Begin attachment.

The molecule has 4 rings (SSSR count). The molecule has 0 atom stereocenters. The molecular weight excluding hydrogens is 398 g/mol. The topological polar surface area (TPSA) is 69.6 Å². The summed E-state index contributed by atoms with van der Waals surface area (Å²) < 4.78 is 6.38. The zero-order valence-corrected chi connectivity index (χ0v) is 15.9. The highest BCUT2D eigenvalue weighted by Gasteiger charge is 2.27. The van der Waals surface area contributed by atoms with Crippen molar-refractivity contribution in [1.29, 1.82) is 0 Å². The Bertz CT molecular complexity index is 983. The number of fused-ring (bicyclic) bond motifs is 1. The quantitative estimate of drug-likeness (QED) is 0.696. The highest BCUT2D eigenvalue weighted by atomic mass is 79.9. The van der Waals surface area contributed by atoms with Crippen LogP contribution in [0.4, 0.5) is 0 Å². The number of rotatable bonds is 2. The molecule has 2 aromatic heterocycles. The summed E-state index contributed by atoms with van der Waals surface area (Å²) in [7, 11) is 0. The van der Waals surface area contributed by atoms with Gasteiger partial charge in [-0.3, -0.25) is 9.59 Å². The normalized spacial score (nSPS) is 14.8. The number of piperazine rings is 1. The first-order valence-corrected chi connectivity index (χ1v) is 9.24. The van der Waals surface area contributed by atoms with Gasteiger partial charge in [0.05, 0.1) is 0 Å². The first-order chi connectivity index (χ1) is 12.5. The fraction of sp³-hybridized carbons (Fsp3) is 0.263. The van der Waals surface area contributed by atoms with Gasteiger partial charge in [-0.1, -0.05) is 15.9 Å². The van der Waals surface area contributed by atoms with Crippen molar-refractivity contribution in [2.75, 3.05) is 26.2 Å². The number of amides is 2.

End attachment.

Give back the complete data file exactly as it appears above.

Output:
The molecule has 4 rings (SSSR count). The molecule has 0 atom stereocenters. The molecular weight excluding hydrogens is 398 g/mol. The topological polar surface area (TPSA) is 69.6 Å². The summed E-state index contributed by atoms with van der Waals surface area (Å²) < 4.78 is 6.38. The zero-order valence-corrected chi connectivity index (χ0v) is 15.9. The highest BCUT2D eigenvalue weighted by Gasteiger charge is 2.27. The van der Waals surface area contributed by atoms with Crippen molar-refractivity contribution in [1.29, 1.82) is 0 Å². The Bertz CT molecular complexity index is 983. The number of fused-ring (bicyclic) bond motifs is 1. The quantitative estimate of drug-likeness (QED) is 0.696. The highest BCUT2D eigenvalue weighted by atomic mass is 79.9. The van der Waals surface area contributed by atoms with Crippen LogP contribution in [0.4, 0.5) is 0 Å². The number of rotatable bonds is 2. The molecule has 2 aromatic heterocycles. The summed E-state index contributed by atoms with van der Waals surface area (Å²) in [7, 11) is 0. The van der Waals surface area contributed by atoms with Gasteiger partial charge in [-0.3, -0.25) is 9.59 Å². The normalized spacial score (nSPS) is 14.8. The number of piperazine rings is 1. The first-order valence-corrected chi connectivity index (χ1v) is 9.24. The van der Waals surface area contributed by atoms with Gasteiger partial charge in [0.05, 0.1) is 0 Å². The first-order chi connectivity index (χ1) is 12.5. The fraction of sp³-hybridized carbons (Fsp3) is 0.263. The van der Waals surface area contributed by atoms with Gasteiger partial charge in [-0.1, -0.05) is 15.9 Å². The van der Waals surface area contributed by atoms with Crippen molar-refractivity contribution in [2.75, 3.05) is 26.2 Å². The number of amides is 2.